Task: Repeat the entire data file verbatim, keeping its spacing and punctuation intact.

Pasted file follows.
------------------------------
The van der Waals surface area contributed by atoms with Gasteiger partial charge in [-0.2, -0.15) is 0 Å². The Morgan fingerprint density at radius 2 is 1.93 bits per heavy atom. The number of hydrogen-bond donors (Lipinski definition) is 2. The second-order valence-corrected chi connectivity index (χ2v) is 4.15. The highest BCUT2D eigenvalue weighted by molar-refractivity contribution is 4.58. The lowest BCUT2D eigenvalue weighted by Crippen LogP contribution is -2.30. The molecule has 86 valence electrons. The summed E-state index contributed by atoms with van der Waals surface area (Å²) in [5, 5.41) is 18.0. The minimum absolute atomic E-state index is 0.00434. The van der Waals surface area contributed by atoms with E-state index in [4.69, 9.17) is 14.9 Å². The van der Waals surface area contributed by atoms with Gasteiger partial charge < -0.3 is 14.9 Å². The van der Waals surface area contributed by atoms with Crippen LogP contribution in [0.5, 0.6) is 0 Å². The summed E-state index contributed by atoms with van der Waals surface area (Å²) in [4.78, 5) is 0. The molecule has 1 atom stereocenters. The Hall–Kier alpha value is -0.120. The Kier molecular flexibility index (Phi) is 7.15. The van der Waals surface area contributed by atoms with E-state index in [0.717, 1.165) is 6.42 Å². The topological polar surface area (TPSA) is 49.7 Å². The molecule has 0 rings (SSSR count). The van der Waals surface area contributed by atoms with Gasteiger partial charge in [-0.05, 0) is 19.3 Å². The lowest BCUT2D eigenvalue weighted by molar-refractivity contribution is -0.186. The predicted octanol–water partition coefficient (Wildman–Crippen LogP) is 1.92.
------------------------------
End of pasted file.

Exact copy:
The van der Waals surface area contributed by atoms with Gasteiger partial charge in [-0.2, -0.15) is 0 Å². The Morgan fingerprint density at radius 2 is 1.93 bits per heavy atom. The number of hydrogen-bond donors (Lipinski definition) is 2. The second-order valence-corrected chi connectivity index (χ2v) is 4.15. The highest BCUT2D eigenvalue weighted by molar-refractivity contribution is 4.58. The lowest BCUT2D eigenvalue weighted by Crippen LogP contribution is -2.30. The molecule has 86 valence electrons. The summed E-state index contributed by atoms with van der Waals surface area (Å²) in [5, 5.41) is 18.0. The minimum absolute atomic E-state index is 0.00434. The van der Waals surface area contributed by atoms with E-state index in [4.69, 9.17) is 14.9 Å². The van der Waals surface area contributed by atoms with Gasteiger partial charge < -0.3 is 14.9 Å². The van der Waals surface area contributed by atoms with Crippen LogP contribution in [0.5, 0.6) is 0 Å². The summed E-state index contributed by atoms with van der Waals surface area (Å²) in [4.78, 5) is 0. The molecule has 1 atom stereocenters. The Hall–Kier alpha value is -0.120. The Kier molecular flexibility index (Phi) is 7.15. The van der Waals surface area contributed by atoms with E-state index in [0.717, 1.165) is 6.42 Å². The topological polar surface area (TPSA) is 49.7 Å². The molecule has 0 rings (SSSR count). The van der Waals surface area contributed by atoms with Gasteiger partial charge in [-0.05, 0) is 19.3 Å². The lowest BCUT2D eigenvalue weighted by molar-refractivity contribution is -0.186. The predicted octanol–water partition coefficient (Wildman–Crippen LogP) is 1.92.